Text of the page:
The forecast for Labour to have no change from 2013 is perhaps the most out of line with reality. Just four years ago Labour seemed likely to be in a position to be win the 2015 election. Now they are 13 points lower in the opinion polls. Most of the councils concerned are in the Conservative heartlands, with Labour traditionally trailing in third place. They thus have less far to fall than nationally, but barring a miracle in the next four weeks, they will lose vote share.

By difference, this leaves the Conservatives making much larger gains that 5% of the Notional National Vote.

Rawlings and Thrasher seat change predictions

This I think is the most timid part of the seat changes to repeat they are

Conservative +50, Labour -50, Lib Dem +100, UKIP -100

Prof John Curtice on the Sunday Politics thought, based upon a 12 point swing in the opinion polls, Labour could suffer a much bigger loss of seats than the 50 forecast by Rallings and Thrasher. (hattip Guido Fawkes)

But to get an idea of the likely level of seat changes, it is worth looking at the changes in the similar (but not quite identical in terms of seats and councils) council elections in 2009 and 2013. These, from Wikipedia (here and here) are shown in Figure 2.

Please note that the numbers do not quite stack up due to (a) one more council in 2013 (b) boundary changes (c) by-elections. But broad comparisons can still be made.

UKIP gained 139 seats in 2013. The swing from 2009 to 2013 was probably greater than the counter swing they will likely suffer next month, so the loss of 100 seats is a reasonable estimate.  Similarly the Lib Dem estimate of 100 seats gain seems about right, despite the likely net change in fortunes maybe be less at a National level not likely nearly countering the loss in popularity between 2009 and 2013.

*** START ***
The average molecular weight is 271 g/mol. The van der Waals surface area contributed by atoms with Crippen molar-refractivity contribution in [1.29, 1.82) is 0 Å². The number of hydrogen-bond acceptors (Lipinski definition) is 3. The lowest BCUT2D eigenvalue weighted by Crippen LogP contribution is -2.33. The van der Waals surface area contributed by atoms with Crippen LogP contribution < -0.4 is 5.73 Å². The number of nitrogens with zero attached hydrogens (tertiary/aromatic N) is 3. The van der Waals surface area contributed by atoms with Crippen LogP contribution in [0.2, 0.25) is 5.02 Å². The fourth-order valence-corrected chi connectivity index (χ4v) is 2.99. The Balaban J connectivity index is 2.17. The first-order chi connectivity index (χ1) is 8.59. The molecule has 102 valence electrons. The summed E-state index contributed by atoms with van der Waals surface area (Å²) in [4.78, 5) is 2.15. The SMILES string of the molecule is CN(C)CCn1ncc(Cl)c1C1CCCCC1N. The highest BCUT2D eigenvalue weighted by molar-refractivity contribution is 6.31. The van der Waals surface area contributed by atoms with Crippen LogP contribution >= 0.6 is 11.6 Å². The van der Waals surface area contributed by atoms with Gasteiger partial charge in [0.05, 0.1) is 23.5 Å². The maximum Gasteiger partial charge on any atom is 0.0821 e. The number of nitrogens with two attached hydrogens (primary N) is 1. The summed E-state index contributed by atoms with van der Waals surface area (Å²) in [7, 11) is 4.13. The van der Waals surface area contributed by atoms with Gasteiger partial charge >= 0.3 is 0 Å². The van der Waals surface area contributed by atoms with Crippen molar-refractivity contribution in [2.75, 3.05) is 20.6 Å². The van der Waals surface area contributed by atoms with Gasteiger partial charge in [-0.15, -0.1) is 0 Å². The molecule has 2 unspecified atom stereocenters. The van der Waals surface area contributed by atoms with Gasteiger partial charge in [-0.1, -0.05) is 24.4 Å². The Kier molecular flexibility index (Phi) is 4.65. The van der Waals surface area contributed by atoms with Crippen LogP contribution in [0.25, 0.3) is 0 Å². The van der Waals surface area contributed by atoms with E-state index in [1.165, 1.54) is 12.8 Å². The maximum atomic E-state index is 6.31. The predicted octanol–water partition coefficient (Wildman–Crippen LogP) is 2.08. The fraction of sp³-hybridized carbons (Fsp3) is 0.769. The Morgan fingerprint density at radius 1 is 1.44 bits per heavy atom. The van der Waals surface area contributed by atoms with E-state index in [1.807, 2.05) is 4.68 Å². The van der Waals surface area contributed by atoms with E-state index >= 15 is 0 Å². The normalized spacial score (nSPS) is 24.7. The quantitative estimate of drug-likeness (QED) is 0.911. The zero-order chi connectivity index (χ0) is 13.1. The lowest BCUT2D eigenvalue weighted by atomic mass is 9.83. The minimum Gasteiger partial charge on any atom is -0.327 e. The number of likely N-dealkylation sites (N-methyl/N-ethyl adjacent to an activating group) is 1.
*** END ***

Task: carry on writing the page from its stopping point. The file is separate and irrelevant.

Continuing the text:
When it comes to Labour, they are nationally in a worse position than in 2009. So their loss of seats could be greater than then suffered in 2009. A reduction of 300 seats, or nearly 60% of the defended seats, seems a reasonable forecast, with a 200 seat loss or less being a relatively good night for Labour with their current unpopularity.

The Conservatives should easily be the biggest gainers. Most of the councils are in Conservative Heartlands. Others, like Lancashire and Derbyshire, are where they have managed majorities in the recent past. Yet in 2013 the Conservative share of the vote was below that achieved in the UK as a whole in the General Election just two years later. Two years after the General Election, the party is in a considerably stronger position, so should gain considerably. A gain of 300 seats is my forecast.

Final points

An aspect to consider in local elections is the impact of turnout. In their report on the 2013 English and Anglesey Council Elections, Rawlings and Thrasher noted that turnout was 31%, compared with over 39% in 2009.

In the similar 2009 report they note that this turnout was higher than in the previous three years.